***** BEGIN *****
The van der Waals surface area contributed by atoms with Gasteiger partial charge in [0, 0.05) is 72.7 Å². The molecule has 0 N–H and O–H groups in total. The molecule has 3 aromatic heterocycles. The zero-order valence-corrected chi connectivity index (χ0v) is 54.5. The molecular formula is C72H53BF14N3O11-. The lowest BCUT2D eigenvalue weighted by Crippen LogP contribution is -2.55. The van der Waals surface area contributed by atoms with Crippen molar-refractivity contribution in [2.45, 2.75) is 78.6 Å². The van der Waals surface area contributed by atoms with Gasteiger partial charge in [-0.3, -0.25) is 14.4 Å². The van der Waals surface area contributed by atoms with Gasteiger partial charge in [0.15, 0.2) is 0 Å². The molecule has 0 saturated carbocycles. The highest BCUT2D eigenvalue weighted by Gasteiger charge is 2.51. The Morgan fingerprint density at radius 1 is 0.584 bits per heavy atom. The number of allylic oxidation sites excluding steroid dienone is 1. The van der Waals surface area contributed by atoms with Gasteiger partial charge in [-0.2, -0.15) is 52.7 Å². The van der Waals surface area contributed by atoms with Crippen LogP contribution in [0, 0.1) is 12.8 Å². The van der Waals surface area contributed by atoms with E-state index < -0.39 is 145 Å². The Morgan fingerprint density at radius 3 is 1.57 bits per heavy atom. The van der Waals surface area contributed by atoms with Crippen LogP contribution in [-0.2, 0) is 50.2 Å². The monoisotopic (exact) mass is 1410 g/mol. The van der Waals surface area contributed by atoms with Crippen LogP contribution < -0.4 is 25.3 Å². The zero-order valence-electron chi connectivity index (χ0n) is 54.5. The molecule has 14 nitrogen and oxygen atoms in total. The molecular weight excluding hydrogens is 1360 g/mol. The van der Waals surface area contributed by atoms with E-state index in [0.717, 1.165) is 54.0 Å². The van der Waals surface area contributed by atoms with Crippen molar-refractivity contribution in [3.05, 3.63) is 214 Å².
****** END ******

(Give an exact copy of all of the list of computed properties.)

The van der Waals surface area contributed by atoms with Gasteiger partial charge in [0, 0.05) is 72.7 Å². The molecule has 0 N–H and O–H groups in total. The molecule has 3 aromatic heterocycles. The zero-order valence-corrected chi connectivity index (χ0v) is 54.5. The molecular formula is C72H53BF14N3O11-. The lowest BCUT2D eigenvalue weighted by Crippen LogP contribution is -2.55. The van der Waals surface area contributed by atoms with Crippen molar-refractivity contribution in [2.45, 2.75) is 78.6 Å². The van der Waals surface area contributed by atoms with Gasteiger partial charge in [-0.3, -0.25) is 14.4 Å². The van der Waals surface area contributed by atoms with Gasteiger partial charge in [0.15, 0.2) is 0 Å². The molecule has 0 saturated carbocycles. The highest BCUT2D eigenvalue weighted by Gasteiger charge is 2.51. The Morgan fingerprint density at radius 1 is 0.584 bits per heavy atom. The number of allylic oxidation sites excluding steroid dienone is 1. The van der Waals surface area contributed by atoms with Gasteiger partial charge in [-0.2, -0.15) is 52.7 Å². The van der Waals surface area contributed by atoms with Crippen LogP contribution in [0, 0.1) is 12.8 Å². The van der Waals surface area contributed by atoms with E-state index < -0.39 is 145 Å². The Morgan fingerprint density at radius 3 is 1.57 bits per heavy atom. The van der Waals surface area contributed by atoms with Crippen LogP contribution in [-0.2, 0) is 50.2 Å². The monoisotopic (exact) mass is 1410 g/mol. The van der Waals surface area contributed by atoms with Crippen LogP contribution < -0.4 is 25.3 Å². The zero-order valence-electron chi connectivity index (χ0n) is 54.5. The molecule has 14 nitrogen and oxygen atoms in total. The molecular weight excluding hydrogens is 1360 g/mol. The van der Waals surface area contributed by atoms with E-state index in [0.717, 1.165) is 54.0 Å². The van der Waals surface area contributed by atoms with Crippen molar-refractivity contribution in [3.05, 3.63) is 214 Å².